LONDON — The race to become Greg Dyke’s successor as director general at the BBC appeared to be wide open after the favorite to land the job ruled himself out of the running.
Channel 4 topper Mark Thompson, previously Dyke’s No. 2, told reporters at a press conference to announce the outfit’s annual results Tuesday that he “will turn down any approach from the BBC. I have a job I want.”
The news will be a blow to the pubcaster’s new chair, Michael Grade, who is certain to have been eyeing Thompson.
Thompson declined to divulge details of his contract with C4, but his comments follow an apparent promise to staff that he will stay put.
His words will bring relief to C4’s new chairman, entrepreneur Luke Johnson, who said at his first meeting with the media since his January appointment that he intends to keep all of C4’s largely new management team onboard.
“I hope he will stay. I think he is doing a great job,” Johnson said. “There is a level of independence here that he might not get at the BBC.”
At 46, Thompson is young enough to apply for the director general’s job next time around, after he has proved himself at C4.
The strong set of results, with profits at their highest for five years, suggests he has started to turn the broadcaster around.
Publicly owned C4, once the darling of Blighty’s creative community in TV, and to a lesser extent film because of its FilmFour initiative, returned pretax profits of £45 million ($76.5 million) for the year to the end of December. This compared with $28 million in 2002.
Ratings are stable in what is an increasingly difficult commercial terrestrial market since the February merger of two shareholder companies behind dominant broadcaster ITV and with the continued onward march of digital cable and sat channels.
Thompson said although revenue had been flat due to a difficult advertising market, the prospects for the year ahead were more encouraging.
He claimed new investment in drama was beginning to pay off, a fact reflected at the weekend’s British Academy of Film & Television Arts’ TV Awards, when C4 scooped two of the drama gongs — for Stephen Frears’ political yarn “The Deal” and for prison saga “Buried.”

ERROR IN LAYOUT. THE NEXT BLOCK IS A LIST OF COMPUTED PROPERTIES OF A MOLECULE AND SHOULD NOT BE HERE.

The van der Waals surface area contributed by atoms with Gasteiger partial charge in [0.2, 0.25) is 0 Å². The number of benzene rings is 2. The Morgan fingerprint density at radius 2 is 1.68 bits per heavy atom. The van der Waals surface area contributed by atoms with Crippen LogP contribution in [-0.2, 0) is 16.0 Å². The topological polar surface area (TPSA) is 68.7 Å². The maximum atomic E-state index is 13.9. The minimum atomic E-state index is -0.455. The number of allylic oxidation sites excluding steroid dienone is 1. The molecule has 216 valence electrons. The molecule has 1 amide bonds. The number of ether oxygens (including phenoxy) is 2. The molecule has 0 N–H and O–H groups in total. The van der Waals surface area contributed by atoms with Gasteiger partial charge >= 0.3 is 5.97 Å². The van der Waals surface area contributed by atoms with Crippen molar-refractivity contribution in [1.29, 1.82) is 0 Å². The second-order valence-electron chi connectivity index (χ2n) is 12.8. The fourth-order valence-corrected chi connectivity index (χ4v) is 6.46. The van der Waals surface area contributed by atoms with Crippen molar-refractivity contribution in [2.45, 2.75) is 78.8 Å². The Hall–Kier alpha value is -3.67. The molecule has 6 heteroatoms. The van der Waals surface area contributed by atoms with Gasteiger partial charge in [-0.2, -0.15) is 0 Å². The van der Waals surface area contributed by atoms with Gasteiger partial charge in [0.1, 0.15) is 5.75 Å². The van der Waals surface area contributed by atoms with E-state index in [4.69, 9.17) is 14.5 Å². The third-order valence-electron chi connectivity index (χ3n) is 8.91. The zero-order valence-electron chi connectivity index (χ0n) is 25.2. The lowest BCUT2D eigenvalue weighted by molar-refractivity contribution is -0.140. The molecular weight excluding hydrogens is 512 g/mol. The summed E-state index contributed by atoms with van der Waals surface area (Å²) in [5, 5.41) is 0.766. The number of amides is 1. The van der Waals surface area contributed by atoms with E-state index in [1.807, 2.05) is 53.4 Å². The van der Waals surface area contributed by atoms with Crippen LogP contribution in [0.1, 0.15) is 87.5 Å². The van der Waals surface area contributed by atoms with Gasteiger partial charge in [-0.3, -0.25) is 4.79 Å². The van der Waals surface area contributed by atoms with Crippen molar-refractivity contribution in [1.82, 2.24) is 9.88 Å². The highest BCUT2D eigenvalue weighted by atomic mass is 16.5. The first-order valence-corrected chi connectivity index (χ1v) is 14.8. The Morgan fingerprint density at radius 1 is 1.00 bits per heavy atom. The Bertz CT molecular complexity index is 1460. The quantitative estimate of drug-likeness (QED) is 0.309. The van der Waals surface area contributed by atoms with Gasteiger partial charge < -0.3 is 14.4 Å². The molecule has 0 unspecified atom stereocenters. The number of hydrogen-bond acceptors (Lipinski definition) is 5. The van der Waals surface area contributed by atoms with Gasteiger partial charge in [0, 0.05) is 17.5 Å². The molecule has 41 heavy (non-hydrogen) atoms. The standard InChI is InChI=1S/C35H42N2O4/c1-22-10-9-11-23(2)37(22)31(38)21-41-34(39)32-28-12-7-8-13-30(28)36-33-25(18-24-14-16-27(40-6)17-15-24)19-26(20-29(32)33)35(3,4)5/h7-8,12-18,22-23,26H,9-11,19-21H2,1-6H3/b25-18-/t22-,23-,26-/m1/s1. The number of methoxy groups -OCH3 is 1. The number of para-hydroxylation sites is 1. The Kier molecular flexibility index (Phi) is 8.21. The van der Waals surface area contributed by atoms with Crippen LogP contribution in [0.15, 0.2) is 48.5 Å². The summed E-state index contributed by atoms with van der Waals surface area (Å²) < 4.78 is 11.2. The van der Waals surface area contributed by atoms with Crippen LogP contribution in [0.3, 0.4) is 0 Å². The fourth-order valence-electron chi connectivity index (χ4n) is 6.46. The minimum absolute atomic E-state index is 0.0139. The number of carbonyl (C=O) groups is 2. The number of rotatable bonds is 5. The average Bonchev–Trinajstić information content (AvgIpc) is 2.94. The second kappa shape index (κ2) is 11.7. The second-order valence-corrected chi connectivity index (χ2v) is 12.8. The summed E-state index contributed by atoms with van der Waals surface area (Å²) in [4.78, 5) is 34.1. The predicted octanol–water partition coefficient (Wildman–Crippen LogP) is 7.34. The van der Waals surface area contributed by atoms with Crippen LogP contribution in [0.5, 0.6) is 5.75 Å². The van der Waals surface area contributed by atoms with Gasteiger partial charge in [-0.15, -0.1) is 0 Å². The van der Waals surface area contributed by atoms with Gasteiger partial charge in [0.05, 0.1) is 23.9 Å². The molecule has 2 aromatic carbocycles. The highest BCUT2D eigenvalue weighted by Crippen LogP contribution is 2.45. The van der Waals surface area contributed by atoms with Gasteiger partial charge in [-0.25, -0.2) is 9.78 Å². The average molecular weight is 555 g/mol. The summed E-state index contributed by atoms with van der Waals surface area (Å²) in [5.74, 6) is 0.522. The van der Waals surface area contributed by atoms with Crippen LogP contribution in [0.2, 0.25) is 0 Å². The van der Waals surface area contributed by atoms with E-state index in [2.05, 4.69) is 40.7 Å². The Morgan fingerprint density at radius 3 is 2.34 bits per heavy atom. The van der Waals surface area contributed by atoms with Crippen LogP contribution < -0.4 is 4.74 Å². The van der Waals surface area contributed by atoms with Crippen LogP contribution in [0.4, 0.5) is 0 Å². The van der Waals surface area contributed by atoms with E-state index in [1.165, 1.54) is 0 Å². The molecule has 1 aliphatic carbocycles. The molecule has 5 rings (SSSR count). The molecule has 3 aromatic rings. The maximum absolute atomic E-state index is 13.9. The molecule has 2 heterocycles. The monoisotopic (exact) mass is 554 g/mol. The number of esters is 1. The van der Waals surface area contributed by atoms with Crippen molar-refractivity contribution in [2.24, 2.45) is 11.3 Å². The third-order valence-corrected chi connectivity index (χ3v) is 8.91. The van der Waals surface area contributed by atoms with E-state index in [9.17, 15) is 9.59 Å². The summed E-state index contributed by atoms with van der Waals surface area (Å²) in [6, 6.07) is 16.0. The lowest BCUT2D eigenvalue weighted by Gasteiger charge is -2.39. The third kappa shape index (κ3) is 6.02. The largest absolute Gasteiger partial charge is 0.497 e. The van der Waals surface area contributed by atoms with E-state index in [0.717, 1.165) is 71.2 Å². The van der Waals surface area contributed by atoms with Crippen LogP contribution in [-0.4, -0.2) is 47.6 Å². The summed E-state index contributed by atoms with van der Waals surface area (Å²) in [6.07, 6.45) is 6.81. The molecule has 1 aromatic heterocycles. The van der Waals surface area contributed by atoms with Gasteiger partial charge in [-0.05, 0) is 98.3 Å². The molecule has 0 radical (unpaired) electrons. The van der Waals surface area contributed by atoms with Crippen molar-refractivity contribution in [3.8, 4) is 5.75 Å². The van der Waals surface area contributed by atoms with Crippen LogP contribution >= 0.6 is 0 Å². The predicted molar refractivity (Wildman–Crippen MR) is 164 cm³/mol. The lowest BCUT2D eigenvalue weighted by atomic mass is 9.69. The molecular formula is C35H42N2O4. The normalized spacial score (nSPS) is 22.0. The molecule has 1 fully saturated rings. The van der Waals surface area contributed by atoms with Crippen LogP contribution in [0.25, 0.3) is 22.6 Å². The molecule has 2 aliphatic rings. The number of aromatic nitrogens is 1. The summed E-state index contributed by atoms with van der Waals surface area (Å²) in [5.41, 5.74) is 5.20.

Mountaineering pic “Touching the Void,” the highest-grossing docu at the U.K. box office, won a BAFTA for British film.
The annual accounts revealed how keen Thompson was to hire his new program supremo, Kevin Lygo, poached from rival Five.
C4 paid $532,000 to Lygo as a signing-on fee to compensate him for lost bonuses at Five, and $476,000 to predecessor Tim Gardam for early termination of his contract.
On the question of whether C4 might merge with terrestrial upstart Five, or form third-party agreements with other outfits, Thompson said no decisions had been made, but he expected to make recommendations to the government and regulators later this year.
“We’re looking at a range of options,” he said.
Thompson said his drive to make the station less dependent on U.S. imports was paying off, adding, “Acquired shows are part of C4’s heritage, but they have to feel they belong on C4. ‘Nip/Tuck,’ ‘The OC’ and ‘The Simpsons’ all feel like C4 programs.”
Meanwhile, Johnson, whose appointment has rekindled speculation that the government intends to privatize C4 because of his track record as an entrepreneur, ruled out selling off the station but suggested another business model, possibly a trust, might be a better way to protect the outfit’s independence in the future.